Vaccination for MMR shows ‘marked’ improvement

HSE’s disease prevention centre says 93 per cent of children have had the jab at 24 months

The uptake of the MMR vaccine in children aged 24 months has increased to 93 per cent. Photograph: Bryan O’Brien/The Irish Times

The uptake of the MMR vaccine in children aged 24 months has increased to 93 per cent. Photograph: Bryan O’Brien/The Irish Times


Some 93 per cent of children in Ireland have received the MMR vaccine by two years of age, a “marked” improvement on previous years, the HSE’s disease surveillance arm said.

The Health Protection Surveillance Centre (HPSC) published vaccination uptake figures to mark European Immunisation Week, and said they showed childhood immunisation rates in Ireland were at the highest levels ever recorded.

The figures show that at 12 months of age 92 per cent of Irish children are appropriately vaccinated, which means they have had the recommended three doses of the 6-in-1 vaccine.

At 24 months, 96 per cent of children are appropriately vaccinated with the 6-in-1 vaccine, but the HPSC said some children were missing out on other vaccines at this age.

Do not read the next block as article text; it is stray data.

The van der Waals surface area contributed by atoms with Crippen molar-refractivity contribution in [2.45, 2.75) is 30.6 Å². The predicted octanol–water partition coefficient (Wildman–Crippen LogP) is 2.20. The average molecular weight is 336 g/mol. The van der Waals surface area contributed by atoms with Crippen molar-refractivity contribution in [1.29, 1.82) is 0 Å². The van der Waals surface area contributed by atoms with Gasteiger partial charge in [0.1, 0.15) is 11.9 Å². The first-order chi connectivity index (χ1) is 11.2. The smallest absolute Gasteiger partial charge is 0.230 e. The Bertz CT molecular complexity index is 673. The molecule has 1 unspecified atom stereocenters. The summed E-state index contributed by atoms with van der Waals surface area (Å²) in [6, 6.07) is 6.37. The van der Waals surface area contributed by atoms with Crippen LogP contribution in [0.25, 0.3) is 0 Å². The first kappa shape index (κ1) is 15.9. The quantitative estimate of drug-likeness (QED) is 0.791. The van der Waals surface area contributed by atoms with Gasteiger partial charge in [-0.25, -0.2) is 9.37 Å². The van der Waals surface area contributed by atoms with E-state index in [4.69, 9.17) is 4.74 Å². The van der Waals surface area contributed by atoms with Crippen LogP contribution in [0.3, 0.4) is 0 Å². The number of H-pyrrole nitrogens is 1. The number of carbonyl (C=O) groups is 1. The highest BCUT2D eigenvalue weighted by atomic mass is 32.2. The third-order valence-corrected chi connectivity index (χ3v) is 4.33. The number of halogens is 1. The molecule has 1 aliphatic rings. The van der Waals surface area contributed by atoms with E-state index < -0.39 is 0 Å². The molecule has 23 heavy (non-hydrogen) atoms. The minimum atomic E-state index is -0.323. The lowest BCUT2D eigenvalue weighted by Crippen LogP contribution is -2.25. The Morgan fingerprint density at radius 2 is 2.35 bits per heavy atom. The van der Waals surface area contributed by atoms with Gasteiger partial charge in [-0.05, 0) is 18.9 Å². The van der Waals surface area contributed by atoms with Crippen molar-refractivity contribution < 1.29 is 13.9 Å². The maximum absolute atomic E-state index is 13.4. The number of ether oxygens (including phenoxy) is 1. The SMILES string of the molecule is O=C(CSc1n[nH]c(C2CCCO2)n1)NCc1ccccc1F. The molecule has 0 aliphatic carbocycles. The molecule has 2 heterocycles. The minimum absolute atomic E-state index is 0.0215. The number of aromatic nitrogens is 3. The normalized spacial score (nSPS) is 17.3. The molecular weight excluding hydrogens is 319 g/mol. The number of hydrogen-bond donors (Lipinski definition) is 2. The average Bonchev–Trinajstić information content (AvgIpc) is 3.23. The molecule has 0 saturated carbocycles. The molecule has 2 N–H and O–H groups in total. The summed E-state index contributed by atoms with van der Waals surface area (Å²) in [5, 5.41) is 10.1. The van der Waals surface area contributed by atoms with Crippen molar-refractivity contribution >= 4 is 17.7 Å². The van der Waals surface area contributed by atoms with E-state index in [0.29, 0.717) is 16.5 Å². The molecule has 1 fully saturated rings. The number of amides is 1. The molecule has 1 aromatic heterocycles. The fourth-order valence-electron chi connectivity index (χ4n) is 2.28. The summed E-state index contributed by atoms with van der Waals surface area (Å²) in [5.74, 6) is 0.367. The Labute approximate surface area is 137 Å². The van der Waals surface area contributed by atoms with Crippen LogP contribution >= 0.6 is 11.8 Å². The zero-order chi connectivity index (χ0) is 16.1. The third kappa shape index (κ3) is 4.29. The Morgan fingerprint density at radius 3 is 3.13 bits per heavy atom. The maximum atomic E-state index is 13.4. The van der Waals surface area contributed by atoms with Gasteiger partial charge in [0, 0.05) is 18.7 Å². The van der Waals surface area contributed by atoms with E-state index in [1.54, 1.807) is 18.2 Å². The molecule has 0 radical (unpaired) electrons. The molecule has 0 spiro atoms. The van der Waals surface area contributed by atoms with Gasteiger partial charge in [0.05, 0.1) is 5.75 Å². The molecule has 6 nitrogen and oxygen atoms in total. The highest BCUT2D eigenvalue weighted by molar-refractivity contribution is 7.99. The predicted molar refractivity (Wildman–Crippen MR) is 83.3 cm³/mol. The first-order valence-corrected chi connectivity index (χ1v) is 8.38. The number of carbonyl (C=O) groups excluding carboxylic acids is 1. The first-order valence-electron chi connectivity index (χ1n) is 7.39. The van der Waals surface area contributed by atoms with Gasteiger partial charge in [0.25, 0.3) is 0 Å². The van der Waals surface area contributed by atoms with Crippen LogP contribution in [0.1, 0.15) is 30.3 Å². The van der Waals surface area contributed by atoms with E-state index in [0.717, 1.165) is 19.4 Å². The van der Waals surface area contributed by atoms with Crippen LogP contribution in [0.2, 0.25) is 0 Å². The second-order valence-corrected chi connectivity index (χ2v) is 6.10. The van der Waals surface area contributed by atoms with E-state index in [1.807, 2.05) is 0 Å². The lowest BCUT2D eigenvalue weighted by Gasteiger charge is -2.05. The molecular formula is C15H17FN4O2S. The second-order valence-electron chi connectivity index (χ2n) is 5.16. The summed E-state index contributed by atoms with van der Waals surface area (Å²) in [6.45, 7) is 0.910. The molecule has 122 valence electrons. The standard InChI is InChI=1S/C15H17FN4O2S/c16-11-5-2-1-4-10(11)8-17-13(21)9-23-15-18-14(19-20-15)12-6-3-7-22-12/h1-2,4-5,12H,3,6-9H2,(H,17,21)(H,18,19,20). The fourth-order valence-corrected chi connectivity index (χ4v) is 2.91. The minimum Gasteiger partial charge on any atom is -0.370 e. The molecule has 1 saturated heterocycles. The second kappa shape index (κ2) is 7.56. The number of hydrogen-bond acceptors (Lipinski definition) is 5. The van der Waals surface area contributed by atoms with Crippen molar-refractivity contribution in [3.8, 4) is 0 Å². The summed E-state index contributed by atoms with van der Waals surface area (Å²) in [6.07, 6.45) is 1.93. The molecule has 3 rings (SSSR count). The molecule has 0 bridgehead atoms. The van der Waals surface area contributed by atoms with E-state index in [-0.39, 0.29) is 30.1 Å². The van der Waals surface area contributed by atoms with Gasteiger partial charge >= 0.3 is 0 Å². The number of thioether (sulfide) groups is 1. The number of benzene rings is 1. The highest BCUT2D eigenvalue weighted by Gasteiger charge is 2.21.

Some 93 per cent have had the MMR shot by 24 months - this is up from 90 per cent in 2010 and 88 per cent in 2007. In 1999, uptake was just 76 per cent.

A 4-5 years of age, 90 per cent of children received the recommend 4-in-1 vaccine and 89 per cent received a dose of MMR.

HSPC specialist in public health medicine, Dr Suzanne Cotter, welcomed the fact that more children than ever in Ireland were now “age appropriately” vaccinated.

But she said it was still important to remind parents that children needed to fully complete the childhood immunisation schedule to be protected against a range of serious vaccine preventable diseases.

“Some children, teenagers, and adults may still be vulnerable to vaccine preventable diseases because they were never vaccinated, incompletely vaccinated or have lost their immunity as a result of age or illness or duration of time that has elapsed since their immunization,” Dr Cotter said.

“For some vaccines, booster doses may be needed after a period of time to counteract waning immunity (most commonly tetanus, diphtheria, pertussis/whooping cough).”

Dr Cotter said the fact that more children in Ireland were now protected against vaccine preventable diseases than ever before reflected the confidence parents had in vaccination to prevent what used to be the most common infectious diseases of childhood.

She acknowledged the work of health professionals including GPs, practice nurses, community medicine and public health doctors and nurses in bringing this about.

Dr Cotter also said it was important to use immunisation uptake data to identify areas where there were inadequate levels of vaccination uptake, indicating an increased risk among the children to these diseases and to outbreaks.

She noted that childhood vaccines and the administration of these vaccines were free of charge to all children in the country.